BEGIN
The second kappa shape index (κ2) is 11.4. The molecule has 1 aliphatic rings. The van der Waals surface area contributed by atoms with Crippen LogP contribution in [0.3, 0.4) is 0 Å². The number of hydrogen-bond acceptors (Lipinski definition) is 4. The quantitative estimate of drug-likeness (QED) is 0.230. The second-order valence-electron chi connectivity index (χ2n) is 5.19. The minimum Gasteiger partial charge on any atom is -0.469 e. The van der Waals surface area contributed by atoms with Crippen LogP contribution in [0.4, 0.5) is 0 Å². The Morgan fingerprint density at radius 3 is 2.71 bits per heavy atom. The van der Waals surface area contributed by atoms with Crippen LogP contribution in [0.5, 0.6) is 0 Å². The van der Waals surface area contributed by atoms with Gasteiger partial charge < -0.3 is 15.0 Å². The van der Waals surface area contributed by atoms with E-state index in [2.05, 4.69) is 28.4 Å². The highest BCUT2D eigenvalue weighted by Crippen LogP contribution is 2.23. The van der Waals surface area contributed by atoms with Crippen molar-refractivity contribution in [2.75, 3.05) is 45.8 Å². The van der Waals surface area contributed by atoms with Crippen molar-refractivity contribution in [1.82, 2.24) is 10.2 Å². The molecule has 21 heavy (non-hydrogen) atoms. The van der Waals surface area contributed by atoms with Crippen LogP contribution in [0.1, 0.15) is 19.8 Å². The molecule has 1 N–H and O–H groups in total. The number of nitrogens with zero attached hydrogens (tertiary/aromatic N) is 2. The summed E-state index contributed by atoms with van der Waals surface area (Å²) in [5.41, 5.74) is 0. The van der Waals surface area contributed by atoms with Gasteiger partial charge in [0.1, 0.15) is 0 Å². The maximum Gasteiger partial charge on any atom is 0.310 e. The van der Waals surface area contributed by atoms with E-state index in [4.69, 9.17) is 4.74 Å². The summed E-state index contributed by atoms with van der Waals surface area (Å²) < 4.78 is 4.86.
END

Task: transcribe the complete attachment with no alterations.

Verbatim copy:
The second kappa shape index (κ2) is 11.4. The molecule has 1 aliphatic rings. The van der Waals surface area contributed by atoms with Crippen LogP contribution in [0.3, 0.4) is 0 Å². The number of hydrogen-bond acceptors (Lipinski definition) is 4. The quantitative estimate of drug-likeness (QED) is 0.230. The second-order valence-electron chi connectivity index (χ2n) is 5.19. The minimum Gasteiger partial charge on any atom is -0.469 e. The van der Waals surface area contributed by atoms with Crippen LogP contribution in [0.4, 0.5) is 0 Å². The Morgan fingerprint density at radius 3 is 2.71 bits per heavy atom. The van der Waals surface area contributed by atoms with Crippen LogP contribution in [0.5, 0.6) is 0 Å². The van der Waals surface area contributed by atoms with Gasteiger partial charge < -0.3 is 15.0 Å². The van der Waals surface area contributed by atoms with E-state index in [2.05, 4.69) is 28.4 Å². The highest BCUT2D eigenvalue weighted by Crippen LogP contribution is 2.23. The van der Waals surface area contributed by atoms with Crippen molar-refractivity contribution in [2.75, 3.05) is 45.8 Å². The van der Waals surface area contributed by atoms with Crippen molar-refractivity contribution in [1.82, 2.24) is 10.2 Å². The molecule has 21 heavy (non-hydrogen) atoms. The van der Waals surface area contributed by atoms with Crippen LogP contribution in [0.1, 0.15) is 19.8 Å². The molecule has 1 N–H and O–H groups in total. The number of nitrogens with zero attached hydrogens (tertiary/aromatic N) is 2. The summed E-state index contributed by atoms with van der Waals surface area (Å²) in [5.41, 5.74) is 0. The van der Waals surface area contributed by atoms with Gasteiger partial charge in [0.1, 0.15) is 0 Å². The maximum Gasteiger partial charge on any atom is 0.310 e. The van der Waals surface area contributed by atoms with E-state index in [4.69, 9.17) is 4.74 Å². The summed E-state index contributed by atoms with van der Waals surface area (Å²) < 4.78 is 4.86.